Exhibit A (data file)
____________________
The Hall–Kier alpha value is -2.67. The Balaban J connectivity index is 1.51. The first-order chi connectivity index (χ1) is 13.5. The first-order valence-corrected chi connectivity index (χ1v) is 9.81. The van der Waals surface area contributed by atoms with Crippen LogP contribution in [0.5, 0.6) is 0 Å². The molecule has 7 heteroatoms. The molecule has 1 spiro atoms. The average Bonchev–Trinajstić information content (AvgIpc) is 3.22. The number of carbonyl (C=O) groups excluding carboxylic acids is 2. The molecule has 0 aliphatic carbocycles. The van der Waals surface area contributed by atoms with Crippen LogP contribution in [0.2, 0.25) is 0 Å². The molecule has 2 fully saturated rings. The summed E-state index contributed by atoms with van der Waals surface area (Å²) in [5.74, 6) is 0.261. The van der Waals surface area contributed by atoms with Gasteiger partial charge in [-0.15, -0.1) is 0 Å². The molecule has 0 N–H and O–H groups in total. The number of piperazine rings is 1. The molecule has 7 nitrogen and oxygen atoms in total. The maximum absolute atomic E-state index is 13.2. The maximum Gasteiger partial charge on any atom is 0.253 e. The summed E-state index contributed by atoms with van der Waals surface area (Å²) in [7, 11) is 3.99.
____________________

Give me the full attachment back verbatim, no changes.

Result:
The Hall–Kier alpha value is -2.67. The Balaban J connectivity index is 1.51. The first-order chi connectivity index (χ1) is 13.5. The first-order valence-corrected chi connectivity index (χ1v) is 9.81. The van der Waals surface area contributed by atoms with Crippen LogP contribution in [0.5, 0.6) is 0 Å². The molecule has 7 heteroatoms. The molecule has 1 spiro atoms. The average Bonchev–Trinajstić information content (AvgIpc) is 3.22. The number of carbonyl (C=O) groups excluding carboxylic acids is 2. The molecule has 0 aliphatic carbocycles. The van der Waals surface area contributed by atoms with Crippen LogP contribution in [0.2, 0.25) is 0 Å². The molecule has 2 fully saturated rings. The summed E-state index contributed by atoms with van der Waals surface area (Å²) in [5.74, 6) is 0.261. The van der Waals surface area contributed by atoms with Gasteiger partial charge in [-0.15, -0.1) is 0 Å². The molecule has 0 N–H and O–H groups in total. The number of piperazine rings is 1. The molecule has 7 nitrogen and oxygen atoms in total. The maximum absolute atomic E-state index is 13.2. The maximum Gasteiger partial charge on any atom is 0.253 e. The summed E-state index contributed by atoms with van der Waals surface area (Å²) in [7, 11) is 3.99.